Poundbury HillDorchester
Dorset  DT1


Dorchester is surrounded by pre-historic sites. One of these to the north-west of the town centre and north of Poundbury, is Poundbury Hill fort.
In comparison to Maiden Castle this is a small site with earthworks dating from the Middle Bronze Age (1750–1650 BC). The banks and ditches were further strengthened in 50 BC.
Remains of Roman Aqueduct
In the 1st century AD when the Romans invaded Dorset and defeated the local Durotriges tribe they needed a water supply for the 2nd Legion’s fort. Water was brought 5.6 miles (9 km) via an aqueduct, the remains of which can be seen cutting through the northern and eastern sides of the Poundbury Hill fort's outer defences.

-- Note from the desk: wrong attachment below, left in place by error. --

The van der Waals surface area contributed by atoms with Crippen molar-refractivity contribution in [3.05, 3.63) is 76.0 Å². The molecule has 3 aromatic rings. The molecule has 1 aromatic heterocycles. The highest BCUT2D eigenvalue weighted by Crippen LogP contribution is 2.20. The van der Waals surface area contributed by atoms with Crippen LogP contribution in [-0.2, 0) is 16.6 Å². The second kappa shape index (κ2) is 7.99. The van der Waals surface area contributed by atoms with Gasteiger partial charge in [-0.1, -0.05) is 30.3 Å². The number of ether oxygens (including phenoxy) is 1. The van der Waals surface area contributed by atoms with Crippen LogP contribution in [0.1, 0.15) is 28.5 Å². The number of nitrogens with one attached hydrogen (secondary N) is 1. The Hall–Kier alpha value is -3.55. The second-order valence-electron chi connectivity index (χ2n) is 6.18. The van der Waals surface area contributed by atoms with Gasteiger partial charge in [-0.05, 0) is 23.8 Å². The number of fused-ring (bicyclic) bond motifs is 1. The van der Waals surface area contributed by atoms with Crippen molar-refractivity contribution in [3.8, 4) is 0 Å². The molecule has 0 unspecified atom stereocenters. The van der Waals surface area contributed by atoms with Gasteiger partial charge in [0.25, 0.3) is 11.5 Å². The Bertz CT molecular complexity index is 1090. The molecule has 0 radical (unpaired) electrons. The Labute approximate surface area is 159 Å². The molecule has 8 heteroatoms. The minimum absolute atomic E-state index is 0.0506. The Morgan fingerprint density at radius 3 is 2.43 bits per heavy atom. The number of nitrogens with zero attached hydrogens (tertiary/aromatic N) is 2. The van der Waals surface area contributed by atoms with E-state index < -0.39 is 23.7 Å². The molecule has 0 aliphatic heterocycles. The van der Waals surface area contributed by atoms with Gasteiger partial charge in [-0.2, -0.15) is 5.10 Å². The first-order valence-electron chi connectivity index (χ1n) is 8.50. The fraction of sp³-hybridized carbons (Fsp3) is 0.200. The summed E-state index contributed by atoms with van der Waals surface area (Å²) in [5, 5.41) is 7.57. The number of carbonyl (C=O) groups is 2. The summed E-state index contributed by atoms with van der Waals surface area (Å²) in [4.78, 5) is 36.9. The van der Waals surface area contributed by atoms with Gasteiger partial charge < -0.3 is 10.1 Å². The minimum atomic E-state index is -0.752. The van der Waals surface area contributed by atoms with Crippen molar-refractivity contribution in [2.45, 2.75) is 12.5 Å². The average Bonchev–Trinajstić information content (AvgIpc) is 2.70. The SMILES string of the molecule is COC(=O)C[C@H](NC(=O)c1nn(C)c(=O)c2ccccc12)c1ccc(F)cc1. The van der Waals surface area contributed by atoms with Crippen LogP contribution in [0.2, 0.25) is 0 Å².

When the Romans built Durnovaria (Dorchester) the aqueduct provided water for the town and the public baths.
The water was carried in a closed wooden box-like structure supported by an earthen terrace. The reservoir was 275 feet (84 metres) above sea level and had a fall of 75 feet (23 metres) by the time it reached the town. The aqueduct was abandoned in about 160 AD, following the collapse of the reservoir dam in Frampton.
Places where the aqueduct was notched into the west side of the Frome river valley can still be seen, best viewed from the old Roman road at Fordington and Poundbury Hill fort.
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Getting There
Poundbury Hill is in the west of Dorchester and is bounded by the A35 bypass, the B4150 Poundbury Road and the B3147 road to Bridport. A railway tunnel under the hill carries Brunel’s Great Western line, now known as the ‘Heart of Wessex’ Line’..
Google Map - Poundbury Hill